MEMBERS of the public members are being asked not to visit relatives and friends at the Royal Lancaster Infirmary for the next 72 hours in order to help control an outbreak of winter vomiting at the hospital.
Nine wards at the hospital have now been affected by the highly contagious norovirus which affects up to a million people in the UK each year.
It is found in the community and is easily transmitted.
The bug affects schools, workplaces and other areas where groups of people are in close proximity, such as hospitals.
Visitors are being asked to stay away from the hospital to help prevent the spread of the infection and to ensure safe patient care.
This is standard procedure to make it possible for NHS staff to deal quickly with an outbreak and return services to normal as soon as possible.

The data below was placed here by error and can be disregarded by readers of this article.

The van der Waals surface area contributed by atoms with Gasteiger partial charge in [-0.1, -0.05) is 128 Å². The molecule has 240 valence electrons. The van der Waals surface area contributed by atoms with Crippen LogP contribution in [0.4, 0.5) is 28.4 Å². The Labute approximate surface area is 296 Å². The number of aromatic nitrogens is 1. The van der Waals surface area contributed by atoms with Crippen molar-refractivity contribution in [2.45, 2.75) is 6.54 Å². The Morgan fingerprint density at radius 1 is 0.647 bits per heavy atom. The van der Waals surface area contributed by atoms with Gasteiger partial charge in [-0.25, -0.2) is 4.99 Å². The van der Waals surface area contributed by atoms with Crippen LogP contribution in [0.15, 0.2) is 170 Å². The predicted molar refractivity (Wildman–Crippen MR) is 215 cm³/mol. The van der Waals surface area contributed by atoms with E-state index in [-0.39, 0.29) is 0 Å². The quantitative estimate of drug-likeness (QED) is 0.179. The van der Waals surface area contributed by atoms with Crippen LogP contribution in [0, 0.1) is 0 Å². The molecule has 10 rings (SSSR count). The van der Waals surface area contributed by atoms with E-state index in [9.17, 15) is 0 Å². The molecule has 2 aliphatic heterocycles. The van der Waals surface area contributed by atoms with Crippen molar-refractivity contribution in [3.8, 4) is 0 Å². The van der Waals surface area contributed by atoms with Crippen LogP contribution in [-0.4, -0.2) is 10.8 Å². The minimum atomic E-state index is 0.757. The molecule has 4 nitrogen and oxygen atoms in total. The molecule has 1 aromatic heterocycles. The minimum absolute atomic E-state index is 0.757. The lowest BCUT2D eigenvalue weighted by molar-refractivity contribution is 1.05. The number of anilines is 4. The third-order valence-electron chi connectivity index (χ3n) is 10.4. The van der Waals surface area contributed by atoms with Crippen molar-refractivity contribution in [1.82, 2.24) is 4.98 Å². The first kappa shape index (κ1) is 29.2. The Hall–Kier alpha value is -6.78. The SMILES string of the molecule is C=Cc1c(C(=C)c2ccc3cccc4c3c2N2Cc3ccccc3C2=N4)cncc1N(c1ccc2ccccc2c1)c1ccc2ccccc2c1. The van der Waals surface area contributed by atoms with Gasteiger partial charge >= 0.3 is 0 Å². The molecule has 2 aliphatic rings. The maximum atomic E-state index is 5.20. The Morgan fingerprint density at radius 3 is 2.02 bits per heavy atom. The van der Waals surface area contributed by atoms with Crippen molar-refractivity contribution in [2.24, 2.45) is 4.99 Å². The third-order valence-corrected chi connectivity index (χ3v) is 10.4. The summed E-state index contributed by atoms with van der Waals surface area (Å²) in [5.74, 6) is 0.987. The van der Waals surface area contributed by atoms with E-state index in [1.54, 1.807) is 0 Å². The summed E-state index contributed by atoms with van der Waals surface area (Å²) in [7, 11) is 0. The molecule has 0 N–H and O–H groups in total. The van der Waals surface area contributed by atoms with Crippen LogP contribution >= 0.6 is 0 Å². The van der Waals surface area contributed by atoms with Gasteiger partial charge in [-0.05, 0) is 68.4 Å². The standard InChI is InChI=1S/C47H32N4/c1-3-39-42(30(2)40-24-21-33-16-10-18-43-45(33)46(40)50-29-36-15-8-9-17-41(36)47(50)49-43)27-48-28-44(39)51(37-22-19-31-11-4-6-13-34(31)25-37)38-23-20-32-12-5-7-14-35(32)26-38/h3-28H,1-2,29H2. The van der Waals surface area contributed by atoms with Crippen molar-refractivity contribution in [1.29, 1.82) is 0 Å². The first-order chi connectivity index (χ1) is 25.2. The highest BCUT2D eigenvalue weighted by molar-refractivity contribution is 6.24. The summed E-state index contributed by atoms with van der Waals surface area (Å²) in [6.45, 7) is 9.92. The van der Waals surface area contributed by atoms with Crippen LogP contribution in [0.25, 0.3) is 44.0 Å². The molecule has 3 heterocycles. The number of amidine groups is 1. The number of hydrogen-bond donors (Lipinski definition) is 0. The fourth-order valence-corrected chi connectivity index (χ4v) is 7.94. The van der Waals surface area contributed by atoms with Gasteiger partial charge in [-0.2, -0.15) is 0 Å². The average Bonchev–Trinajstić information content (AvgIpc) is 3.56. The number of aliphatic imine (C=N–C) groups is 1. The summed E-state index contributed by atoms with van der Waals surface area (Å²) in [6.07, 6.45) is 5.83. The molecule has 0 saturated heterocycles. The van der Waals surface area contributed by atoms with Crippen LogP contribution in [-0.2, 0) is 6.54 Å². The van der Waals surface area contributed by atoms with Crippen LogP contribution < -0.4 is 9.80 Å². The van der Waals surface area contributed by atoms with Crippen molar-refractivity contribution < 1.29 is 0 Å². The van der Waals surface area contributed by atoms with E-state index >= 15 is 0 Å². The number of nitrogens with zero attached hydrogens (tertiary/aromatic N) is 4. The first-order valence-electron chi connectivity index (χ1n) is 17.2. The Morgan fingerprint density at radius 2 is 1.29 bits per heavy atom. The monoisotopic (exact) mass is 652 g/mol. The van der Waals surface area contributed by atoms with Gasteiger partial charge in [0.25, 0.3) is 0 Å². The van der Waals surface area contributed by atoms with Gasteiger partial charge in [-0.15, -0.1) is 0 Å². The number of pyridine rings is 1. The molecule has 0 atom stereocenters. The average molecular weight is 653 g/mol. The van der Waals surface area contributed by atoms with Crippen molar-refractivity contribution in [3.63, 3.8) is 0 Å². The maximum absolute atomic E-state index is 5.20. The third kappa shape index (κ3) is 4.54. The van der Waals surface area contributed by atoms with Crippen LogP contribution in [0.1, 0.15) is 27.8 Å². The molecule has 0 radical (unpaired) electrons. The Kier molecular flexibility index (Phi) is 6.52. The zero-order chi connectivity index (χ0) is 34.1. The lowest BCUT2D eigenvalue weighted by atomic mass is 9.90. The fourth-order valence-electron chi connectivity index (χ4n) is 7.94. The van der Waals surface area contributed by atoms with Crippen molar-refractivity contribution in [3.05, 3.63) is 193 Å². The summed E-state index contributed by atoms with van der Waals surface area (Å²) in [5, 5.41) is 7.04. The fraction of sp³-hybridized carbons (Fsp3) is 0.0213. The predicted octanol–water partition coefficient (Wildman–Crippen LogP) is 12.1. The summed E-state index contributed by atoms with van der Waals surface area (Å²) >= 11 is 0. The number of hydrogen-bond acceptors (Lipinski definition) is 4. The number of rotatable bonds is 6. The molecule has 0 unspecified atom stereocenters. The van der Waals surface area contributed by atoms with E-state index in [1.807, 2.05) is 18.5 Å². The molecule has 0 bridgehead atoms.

If their visit is absolutely necessary, members of the public are asked to phone the ward beforehand and ensure they wash their hands with soap and
water before entering the hospital.
Alcohol gel is not effective against norovirus.
Unless it is an emergency, you should not come to the hospital at all if you have been sick or had diarrhoea in the last 72 hours or been in close contact with someone who has.
Peter Dyer, Medical Director, UHMBT: “If you have any symptoms of a virus such as a runny nose, sore throat, high temperature, diarrhoea or vomiting, do not visit the hospital unless absolutely necessary.
“If you have to visit, please ensure that you contact ward staff to discuss before you visit and do not bring any babies, children or vulnerable people with you.
“This is especially important if you are planning on visiting intensive care units, small babies, children or people undergoing treatment for cancer or blood disorders.
“These precautions are to protect our patients and staff and we would appreciate the co-operation of the public.”
The Norovirus illness does not last long and people usually recover between 12 and 60 hours without treatment other than rest and lots of fluids.
The elderly and young can be more vulnerable to the infection and anyone with concerns should call NHS Direct on 0845-4647.